Read more on iafrica.com
Just in time for summer, Arniston Bay has launched ‘The Coast’ range of wines for the first time in South Africa. Already popular in the UK market for their exceptional value, the range is available in White, Red and Rosé, at the amazing price of just R19,99 a bottle.
From every day occasions to picnics or poolside celebrations, it’s the perfect time to go out and get yourself a bottle of Arniston Bay’s The Coast wines. If you’re a white wine fan you can look forward to a crisp, uncomplicated blend filled with tropical fruit flavours, while lovers of rosé will enjoy easy-drinking strawberry flavours, and last but not least, red wine devotees will savour this mellow red that’s simply bursting with ripe berry fruit.
Winemaker Abraham de Villiers explains, “Arniston Bay wines are enormously popular around the globe and deliver exceptional value. But you don’t have to take my word for it – three of our wines will also feature in the 2012 Best Value Guide.”
He continues, “I believe that wine doesn’t have to be expensive to be enjoyable, but you shouldn’t have to sacrifice quality for price either. That’s why quality is so important to my entire winemaking team, and this year alone Arniston Bay wines were recognised with a dozen medals from the likes of the Decanter World Wine Awards, the International Wine & Spirit Competition and the Veritas Awards.”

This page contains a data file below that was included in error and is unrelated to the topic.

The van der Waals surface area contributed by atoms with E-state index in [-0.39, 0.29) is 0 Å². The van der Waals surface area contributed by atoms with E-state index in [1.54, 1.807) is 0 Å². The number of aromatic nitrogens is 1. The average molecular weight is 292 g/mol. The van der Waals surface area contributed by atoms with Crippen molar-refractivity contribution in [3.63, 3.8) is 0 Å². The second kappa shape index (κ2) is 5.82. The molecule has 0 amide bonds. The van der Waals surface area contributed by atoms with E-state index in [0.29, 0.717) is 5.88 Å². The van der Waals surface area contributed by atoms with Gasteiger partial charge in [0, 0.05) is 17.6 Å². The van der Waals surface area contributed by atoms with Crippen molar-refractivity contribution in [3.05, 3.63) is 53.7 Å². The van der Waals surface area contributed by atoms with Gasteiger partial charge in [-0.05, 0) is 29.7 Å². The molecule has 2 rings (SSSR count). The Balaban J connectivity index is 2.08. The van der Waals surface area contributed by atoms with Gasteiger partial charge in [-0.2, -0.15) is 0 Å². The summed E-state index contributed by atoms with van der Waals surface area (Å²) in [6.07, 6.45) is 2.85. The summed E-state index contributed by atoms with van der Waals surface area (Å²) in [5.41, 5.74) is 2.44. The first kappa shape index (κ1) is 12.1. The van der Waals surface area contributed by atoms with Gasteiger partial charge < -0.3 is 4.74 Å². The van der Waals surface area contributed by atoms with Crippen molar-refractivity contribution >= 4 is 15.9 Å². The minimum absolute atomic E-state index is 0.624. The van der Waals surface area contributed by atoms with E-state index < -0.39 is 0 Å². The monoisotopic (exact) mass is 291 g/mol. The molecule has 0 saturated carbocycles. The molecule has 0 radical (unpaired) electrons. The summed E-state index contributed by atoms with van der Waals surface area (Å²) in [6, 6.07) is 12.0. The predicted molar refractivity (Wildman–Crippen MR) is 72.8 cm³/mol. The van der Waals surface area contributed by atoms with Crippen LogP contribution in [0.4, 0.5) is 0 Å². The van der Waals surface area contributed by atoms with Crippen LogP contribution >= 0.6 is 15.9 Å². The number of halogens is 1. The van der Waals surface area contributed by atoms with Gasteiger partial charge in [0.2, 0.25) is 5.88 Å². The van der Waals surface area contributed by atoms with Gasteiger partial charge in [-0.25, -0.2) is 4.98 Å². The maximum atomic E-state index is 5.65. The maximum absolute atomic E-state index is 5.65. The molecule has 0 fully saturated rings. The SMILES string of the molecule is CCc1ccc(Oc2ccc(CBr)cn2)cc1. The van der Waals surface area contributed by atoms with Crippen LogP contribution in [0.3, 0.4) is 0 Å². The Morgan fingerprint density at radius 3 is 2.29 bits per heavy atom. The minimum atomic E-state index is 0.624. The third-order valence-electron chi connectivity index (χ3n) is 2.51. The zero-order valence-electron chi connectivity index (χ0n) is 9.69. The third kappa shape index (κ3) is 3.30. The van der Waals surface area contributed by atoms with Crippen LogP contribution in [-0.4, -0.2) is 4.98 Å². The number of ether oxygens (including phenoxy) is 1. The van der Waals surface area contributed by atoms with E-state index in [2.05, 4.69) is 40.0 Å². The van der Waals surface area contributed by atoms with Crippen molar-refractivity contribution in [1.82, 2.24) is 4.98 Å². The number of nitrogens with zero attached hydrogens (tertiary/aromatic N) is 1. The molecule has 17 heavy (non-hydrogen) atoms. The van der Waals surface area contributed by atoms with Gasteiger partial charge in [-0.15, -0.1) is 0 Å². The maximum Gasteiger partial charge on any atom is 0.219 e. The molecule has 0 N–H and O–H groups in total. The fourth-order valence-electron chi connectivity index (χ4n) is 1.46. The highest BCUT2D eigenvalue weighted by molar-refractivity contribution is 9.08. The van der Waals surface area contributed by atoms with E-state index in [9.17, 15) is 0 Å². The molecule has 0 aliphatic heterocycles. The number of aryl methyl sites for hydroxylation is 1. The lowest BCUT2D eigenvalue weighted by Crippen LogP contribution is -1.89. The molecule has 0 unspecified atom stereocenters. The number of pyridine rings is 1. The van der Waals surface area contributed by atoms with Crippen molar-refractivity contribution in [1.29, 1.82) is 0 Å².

Available exclusively at Pick-n-Pay shops throughout the Western Cape for just R19,99 a bottle, Arniston Bay ‘The Coast’ wines offer refreshing Summer Fun in a glass at a sizzling price that just can’t be beat. Look out for our Arniston Bay Facebook promotion where you could win fun summertime prizes or even the Grand Prize – a relaxing boat cruise! Plus, if you like Arniston Bay The Shore wines, look out for our other popular wines – like the Arniston Bay Chenin Chardonnay, or the Arniston Bay Sauvignon Blanc – also available at Pick-n-Pay.
The size of the bowl affects the degree to which the wine can be swirled, which changes its exposure to the air. The shape and thickness of the rim affects where the wine lands on the palate, and how its flavour is experienced. The diameter of the glass’ opening controls how quickly the aroma escapes the glass, altering the wine bouquet.
The tulip is a goblet that narrows as it approaches the rim. The design has ample space for swirling, but a narrow mouth, to restrict the bouquet’s escape.
The white wine glass, or mini-tulip, is smaller to restrict the serving size of a wine. It is designed for serving white wine, which has fuller flavour when thoroughly chilled.
The pinot or Burgundy glass is the wine glass design with the largest bowl. It is designed for maximum air exposure when serving closed wines.
Flute glasses, sometimes called a champagne glass, have a tall, thin design. Their narrow shape minimizes surface area, to limit exposure. Arniston Bay has a wine for every occasion ,and in this case, a wine for every glass. From the Arniston Bay Sparkling Brut for the flute glass to the fantastic Arniston Bay Cabernet Sauvignon for the Burgundy glass.